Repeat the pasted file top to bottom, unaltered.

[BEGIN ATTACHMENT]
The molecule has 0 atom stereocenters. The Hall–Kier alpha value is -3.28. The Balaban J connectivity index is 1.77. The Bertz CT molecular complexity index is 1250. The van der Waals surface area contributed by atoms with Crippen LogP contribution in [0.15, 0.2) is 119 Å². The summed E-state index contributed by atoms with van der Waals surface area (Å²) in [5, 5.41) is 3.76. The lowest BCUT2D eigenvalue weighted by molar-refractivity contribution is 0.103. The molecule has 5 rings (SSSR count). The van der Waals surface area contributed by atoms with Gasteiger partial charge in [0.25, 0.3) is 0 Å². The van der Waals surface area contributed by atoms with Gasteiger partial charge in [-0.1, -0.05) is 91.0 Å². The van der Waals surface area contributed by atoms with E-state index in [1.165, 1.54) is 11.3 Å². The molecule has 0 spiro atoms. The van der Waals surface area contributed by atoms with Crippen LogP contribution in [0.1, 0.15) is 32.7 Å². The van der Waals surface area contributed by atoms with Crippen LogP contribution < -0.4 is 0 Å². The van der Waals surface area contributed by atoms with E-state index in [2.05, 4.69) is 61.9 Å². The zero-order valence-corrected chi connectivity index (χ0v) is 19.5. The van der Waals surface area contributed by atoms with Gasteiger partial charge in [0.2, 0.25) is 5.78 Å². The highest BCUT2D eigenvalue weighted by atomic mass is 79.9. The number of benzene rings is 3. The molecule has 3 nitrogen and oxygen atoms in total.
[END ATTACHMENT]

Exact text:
The molecule has 0 atom stereocenters. The Hall–Kier alpha value is -3.28. The Balaban J connectivity index is 1.77. The Bertz CT molecular complexity index is 1250. The van der Waals surface area contributed by atoms with Crippen LogP contribution in [0.15, 0.2) is 119 Å². The summed E-state index contributed by atoms with van der Waals surface area (Å²) in [5, 5.41) is 3.76. The lowest BCUT2D eigenvalue weighted by molar-refractivity contribution is 0.103. The molecule has 5 rings (SSSR count). The van der Waals surface area contributed by atoms with Gasteiger partial charge in [0.25, 0.3) is 0 Å². The van der Waals surface area contributed by atoms with Gasteiger partial charge in [-0.1, -0.05) is 91.0 Å². The van der Waals surface area contributed by atoms with E-state index in [1.165, 1.54) is 11.3 Å². The molecule has 0 spiro atoms. The van der Waals surface area contributed by atoms with Crippen LogP contribution in [0.1, 0.15) is 32.7 Å². The van der Waals surface area contributed by atoms with Crippen LogP contribution < -0.4 is 0 Å². The van der Waals surface area contributed by atoms with E-state index in [2.05, 4.69) is 61.9 Å². The zero-order valence-corrected chi connectivity index (χ0v) is 19.5. The van der Waals surface area contributed by atoms with Gasteiger partial charge in [0.2, 0.25) is 5.78 Å². The highest BCUT2D eigenvalue weighted by atomic mass is 79.9. The number of benzene rings is 3. The molecule has 3 nitrogen and oxygen atoms in total.